Now I wonder if peniaphobia affects any of those who are following the frugal path or if, by following this path, they are staving off any such irrational fears of destitution. I wonder how others manage in far off lands, where starvation, sickness and malnutrition are real concerns. This is probably why I like being involved with Deki and why I am so looking forward to taking part in their Tenner Tournament. It is one small way of reminding myself that people who witness real poverty every day of their lives can derive so much from what, to us, is so little.

Peniaphobia - a fear of being penniless or a 2-year-old colt by Dandy Man running in the 3.50 at Newbury tomorrow. I wonder if there will ever be a horse named Chrometophobia (fear of money)?

Until next time,
Yours thought-provokingly,
Frugaldom.

1. Photo credit: kenteegardin / Foter / CC BY-SA
3. Photo credit: Eduardo Amorim / Foter / CC BY-NC-SA

7 comments:

  1. I definately suffer from peniaphobia after being down to our last penny thanks to the DWP! On that day we had a repossession letter for our council house and Hubby collapsed . I phoned our housing manager and all our benefits had come through on the same day after 3 months of poverty. We went through it again last year, suddenly no income again. All this and coping with a disability resulting us losing 2 very good incomes and descending into debt. Never again will we get in this position, we have scraped every penny we can for an emergency fund and have a substantial pantry, I grow veg, de-hydrate food, make jam and bread. Foraging is a necessity not a hobby and I make everything I can for the home. We will not be defeated by these things as hubbys health and sanity is a priority but after an MRI scan today (second in 2 weeks) I think our biggest battle will be cancer and no amount of money can cure that.

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    1. Oh no, Vixen, I'm so sorry to hear the MRI results weren't good. :(

      Balancing the whole health/wealth thing is something that seems impossible to control because we just don't know what's around the next corner. In that respect, I do tend to hold back on major spends because of a fear of placing any financial burden on my family, should anything drastic happen suddenly. It's the whole 'being prepared' thing - no mater how hard we try to be ready for it, something jumps up and bites us when we're least expecting it!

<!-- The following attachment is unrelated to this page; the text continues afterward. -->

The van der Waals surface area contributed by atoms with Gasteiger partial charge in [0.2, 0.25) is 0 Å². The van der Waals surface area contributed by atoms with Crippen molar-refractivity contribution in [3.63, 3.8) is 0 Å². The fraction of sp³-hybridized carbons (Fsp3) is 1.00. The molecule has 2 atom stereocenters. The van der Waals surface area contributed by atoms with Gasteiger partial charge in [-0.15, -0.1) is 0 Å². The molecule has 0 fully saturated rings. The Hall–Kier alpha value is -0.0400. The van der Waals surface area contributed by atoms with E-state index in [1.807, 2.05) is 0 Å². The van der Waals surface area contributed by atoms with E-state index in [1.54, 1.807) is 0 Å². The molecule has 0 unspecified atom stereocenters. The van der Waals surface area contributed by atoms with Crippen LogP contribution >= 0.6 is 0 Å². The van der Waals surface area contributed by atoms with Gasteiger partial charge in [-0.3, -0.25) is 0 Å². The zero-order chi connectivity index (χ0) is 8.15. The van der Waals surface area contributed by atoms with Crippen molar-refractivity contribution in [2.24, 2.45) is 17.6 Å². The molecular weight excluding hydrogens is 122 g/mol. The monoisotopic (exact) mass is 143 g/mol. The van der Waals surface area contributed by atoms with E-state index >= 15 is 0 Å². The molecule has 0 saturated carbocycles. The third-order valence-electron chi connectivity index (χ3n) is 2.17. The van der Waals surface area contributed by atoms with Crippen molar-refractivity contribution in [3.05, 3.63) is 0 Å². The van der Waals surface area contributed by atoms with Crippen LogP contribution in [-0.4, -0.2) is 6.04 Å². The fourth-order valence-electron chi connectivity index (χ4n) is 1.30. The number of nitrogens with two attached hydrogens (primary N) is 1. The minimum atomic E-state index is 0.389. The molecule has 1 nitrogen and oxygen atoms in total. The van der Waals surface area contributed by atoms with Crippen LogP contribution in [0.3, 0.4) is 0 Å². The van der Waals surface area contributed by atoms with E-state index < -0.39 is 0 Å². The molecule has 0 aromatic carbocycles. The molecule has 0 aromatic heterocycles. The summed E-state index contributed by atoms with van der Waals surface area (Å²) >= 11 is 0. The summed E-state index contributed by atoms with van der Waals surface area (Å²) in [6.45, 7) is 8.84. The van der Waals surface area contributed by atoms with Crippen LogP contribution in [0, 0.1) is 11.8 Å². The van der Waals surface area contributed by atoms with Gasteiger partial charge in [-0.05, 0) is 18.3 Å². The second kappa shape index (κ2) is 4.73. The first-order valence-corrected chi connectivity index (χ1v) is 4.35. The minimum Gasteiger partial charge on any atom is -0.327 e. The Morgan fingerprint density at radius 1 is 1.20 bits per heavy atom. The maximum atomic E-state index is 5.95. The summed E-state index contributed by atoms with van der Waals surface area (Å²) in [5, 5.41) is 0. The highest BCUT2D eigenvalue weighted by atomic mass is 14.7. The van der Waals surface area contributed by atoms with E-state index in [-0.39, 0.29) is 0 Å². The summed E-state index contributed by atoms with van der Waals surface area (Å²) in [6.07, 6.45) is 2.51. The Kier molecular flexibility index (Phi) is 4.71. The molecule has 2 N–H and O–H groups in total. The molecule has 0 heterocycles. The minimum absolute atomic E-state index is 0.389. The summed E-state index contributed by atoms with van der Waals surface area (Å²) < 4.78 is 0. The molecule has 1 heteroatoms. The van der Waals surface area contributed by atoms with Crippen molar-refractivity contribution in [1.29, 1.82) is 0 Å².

Sending you all the best wishes I can.

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  2. Update on the day's events - Peniaphobia romped home and won with ease!

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  3. After telling my son all about this post he put a £1 bet on for me - he does charity sweepstakes for his staff and has an account, so we got £9 profit. He is regularly amazed by my friends online when I tell him all about what you get upto and he supports me in whatever I do. He actually bought me my halogen oven last year and it must have saved me a fortune. So thanks for the post, dont think I will be betting any more often though as I know all to well from working at a dog track that its a mugs game. Hugs ginny

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    1. Oh, how naughty are you! LOL But it is nice to get a bit of a thrilling win - did you watch the race on TV? I was too busy barbecuing. :)

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  4. I was too busy running round after my little grandson lol Yes it was naughty but made mine and my sons day. He gave me my winnings in pound coins so they went straight into the kitty for my kindle. Daughter bought me an electronic cigarette for my birthday (next week) so thats the last of my habits beaten and lots more cash for my money box. Hope the weekend is being kind to you. Think you did well on the bar-b-que challenge, love approved foods!

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    Replies
    1. Good luck kicking the smoking habit, make sure you show yourself the savings you are making just as a reminder now and again that's it's really worth it for more ways than one.